The development of Phase Transfer Catalysis (PTC) represents a major step forward in the employment of many organic reactions and renders them very convenient and useful processes. These reactions involve the application of nucleophiles in general, anions and bases in particular, in reactions carried out in a water‐organic solvent system. They can be performed both in the laboratory and on an industrial scale. The ease of application of PTC processes is the main reason for their increasing utilization in industry. An outstanding achievement of this technique is the employment of aqueous bases in reactions which traditionally would otherwise require a strong base in a nonaqueous medium. The classical procedures that require severe anhydrous conditions, expensive solvents and dangerous bases such as metal hydrides and organometallic reagents are now replaced by aqueous solutions of, e.g., sodium or potassium hydroxides (PTC/OH processes). In contrast to the extensive synthetic applications of PTC/OH systems, the detailed mechanisms of these processes have been the subject of a great deal of controversy and various mechanisms have been suggested. However, it would seem that our knowledge concerning the mechanistic aspects of such reactions has now reached the stage where it can be used to advantage in synthesis planning. A better understanding of the various factors which influence the reaction would undoubtedly help to optimize PTC/OH processes such as to enable higher yields in shorter reaction times at lower temperatures. The importance of, inter alia, the catalyst will be pointed out and it is highly recommended that such catalysts be always available in the laboratory, for the range of organic reactions that they can efficiently, conveniently and safely catalyze is vast indeed.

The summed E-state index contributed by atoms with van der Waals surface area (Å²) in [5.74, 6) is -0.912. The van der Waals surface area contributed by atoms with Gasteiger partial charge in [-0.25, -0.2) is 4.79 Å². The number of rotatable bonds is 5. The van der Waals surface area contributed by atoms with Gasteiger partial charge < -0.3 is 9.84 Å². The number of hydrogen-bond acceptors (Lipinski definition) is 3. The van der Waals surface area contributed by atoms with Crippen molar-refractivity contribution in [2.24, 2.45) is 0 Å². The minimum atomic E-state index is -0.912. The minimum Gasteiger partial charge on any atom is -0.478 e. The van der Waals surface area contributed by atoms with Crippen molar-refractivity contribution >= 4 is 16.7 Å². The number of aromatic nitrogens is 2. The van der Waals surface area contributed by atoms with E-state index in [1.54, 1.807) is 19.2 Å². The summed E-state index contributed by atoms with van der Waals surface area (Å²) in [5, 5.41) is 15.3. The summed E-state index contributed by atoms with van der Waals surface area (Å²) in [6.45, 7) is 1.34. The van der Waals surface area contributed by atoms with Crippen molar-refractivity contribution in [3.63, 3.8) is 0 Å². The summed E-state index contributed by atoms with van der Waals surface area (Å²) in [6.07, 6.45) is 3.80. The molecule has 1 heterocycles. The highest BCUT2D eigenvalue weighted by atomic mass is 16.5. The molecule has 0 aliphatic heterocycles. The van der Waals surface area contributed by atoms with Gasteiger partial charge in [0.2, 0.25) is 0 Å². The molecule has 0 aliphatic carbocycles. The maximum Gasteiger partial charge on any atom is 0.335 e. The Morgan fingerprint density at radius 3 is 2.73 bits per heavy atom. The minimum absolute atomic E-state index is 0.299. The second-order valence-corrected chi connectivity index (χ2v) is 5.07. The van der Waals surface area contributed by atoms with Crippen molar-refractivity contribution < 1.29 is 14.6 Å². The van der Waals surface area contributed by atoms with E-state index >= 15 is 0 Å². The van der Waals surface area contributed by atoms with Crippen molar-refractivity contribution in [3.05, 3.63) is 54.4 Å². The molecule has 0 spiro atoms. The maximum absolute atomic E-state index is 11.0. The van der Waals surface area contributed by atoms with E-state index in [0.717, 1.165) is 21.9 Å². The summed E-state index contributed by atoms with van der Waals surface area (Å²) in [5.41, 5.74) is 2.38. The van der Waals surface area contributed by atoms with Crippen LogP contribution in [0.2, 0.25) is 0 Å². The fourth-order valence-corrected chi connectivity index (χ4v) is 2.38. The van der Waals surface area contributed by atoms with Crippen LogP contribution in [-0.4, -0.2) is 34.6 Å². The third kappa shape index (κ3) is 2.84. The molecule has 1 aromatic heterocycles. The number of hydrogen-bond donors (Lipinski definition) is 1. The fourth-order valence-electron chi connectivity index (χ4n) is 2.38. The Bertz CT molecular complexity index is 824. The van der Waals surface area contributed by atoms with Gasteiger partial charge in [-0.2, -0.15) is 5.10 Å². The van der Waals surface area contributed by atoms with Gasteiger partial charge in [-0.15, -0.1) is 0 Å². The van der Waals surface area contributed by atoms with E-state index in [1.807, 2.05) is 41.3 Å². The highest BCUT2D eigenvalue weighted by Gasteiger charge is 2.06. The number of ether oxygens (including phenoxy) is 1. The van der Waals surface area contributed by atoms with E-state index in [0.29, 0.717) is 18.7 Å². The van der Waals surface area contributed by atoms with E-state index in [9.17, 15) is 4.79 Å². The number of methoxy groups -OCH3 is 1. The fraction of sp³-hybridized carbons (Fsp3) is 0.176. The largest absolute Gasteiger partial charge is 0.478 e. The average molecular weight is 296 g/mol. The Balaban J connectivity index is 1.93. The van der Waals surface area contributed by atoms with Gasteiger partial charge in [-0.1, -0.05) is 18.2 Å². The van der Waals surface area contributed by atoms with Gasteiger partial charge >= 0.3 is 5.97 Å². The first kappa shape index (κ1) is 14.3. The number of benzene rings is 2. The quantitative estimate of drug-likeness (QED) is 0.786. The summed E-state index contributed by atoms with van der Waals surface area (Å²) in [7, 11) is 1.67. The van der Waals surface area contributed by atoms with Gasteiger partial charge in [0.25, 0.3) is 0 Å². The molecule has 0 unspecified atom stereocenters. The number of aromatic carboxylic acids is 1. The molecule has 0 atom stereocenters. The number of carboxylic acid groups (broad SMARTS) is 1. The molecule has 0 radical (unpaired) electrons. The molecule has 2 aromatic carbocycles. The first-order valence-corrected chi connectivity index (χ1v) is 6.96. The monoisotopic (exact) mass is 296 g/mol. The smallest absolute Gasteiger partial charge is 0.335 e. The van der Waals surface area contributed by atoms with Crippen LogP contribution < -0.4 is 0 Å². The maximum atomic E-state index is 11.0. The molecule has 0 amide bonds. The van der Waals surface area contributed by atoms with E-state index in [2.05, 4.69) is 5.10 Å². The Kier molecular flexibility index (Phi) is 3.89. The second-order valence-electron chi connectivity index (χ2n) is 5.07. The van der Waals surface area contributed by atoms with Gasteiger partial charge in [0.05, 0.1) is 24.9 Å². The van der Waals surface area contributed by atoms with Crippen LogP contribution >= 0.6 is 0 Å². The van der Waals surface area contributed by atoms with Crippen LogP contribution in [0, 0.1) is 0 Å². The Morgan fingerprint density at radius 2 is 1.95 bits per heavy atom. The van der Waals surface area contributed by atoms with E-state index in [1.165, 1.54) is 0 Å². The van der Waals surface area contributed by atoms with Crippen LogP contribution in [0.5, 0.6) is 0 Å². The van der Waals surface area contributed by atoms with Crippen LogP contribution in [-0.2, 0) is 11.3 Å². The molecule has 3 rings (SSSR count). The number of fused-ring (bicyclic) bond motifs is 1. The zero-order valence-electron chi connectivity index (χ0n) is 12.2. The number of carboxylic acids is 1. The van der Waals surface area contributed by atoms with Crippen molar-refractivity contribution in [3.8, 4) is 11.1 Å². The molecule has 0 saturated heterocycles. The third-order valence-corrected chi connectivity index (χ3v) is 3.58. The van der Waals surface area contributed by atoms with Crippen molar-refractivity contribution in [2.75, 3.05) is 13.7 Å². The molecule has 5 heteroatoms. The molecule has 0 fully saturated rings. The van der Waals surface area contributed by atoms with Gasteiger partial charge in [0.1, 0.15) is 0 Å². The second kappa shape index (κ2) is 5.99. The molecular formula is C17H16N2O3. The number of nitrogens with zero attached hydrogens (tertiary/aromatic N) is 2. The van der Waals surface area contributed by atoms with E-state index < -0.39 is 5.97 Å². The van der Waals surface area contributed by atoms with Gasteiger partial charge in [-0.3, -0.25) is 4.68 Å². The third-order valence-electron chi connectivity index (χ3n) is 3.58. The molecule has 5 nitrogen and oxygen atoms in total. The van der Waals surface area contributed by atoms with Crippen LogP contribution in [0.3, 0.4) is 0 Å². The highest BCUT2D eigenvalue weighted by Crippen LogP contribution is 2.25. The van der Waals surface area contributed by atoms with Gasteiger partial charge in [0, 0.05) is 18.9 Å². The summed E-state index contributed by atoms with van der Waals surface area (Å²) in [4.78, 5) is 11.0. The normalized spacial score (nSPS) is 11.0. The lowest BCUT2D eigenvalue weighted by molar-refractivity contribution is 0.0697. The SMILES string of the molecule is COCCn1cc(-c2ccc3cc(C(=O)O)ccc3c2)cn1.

- Phase‐transfer catalysis
- Synthetic methods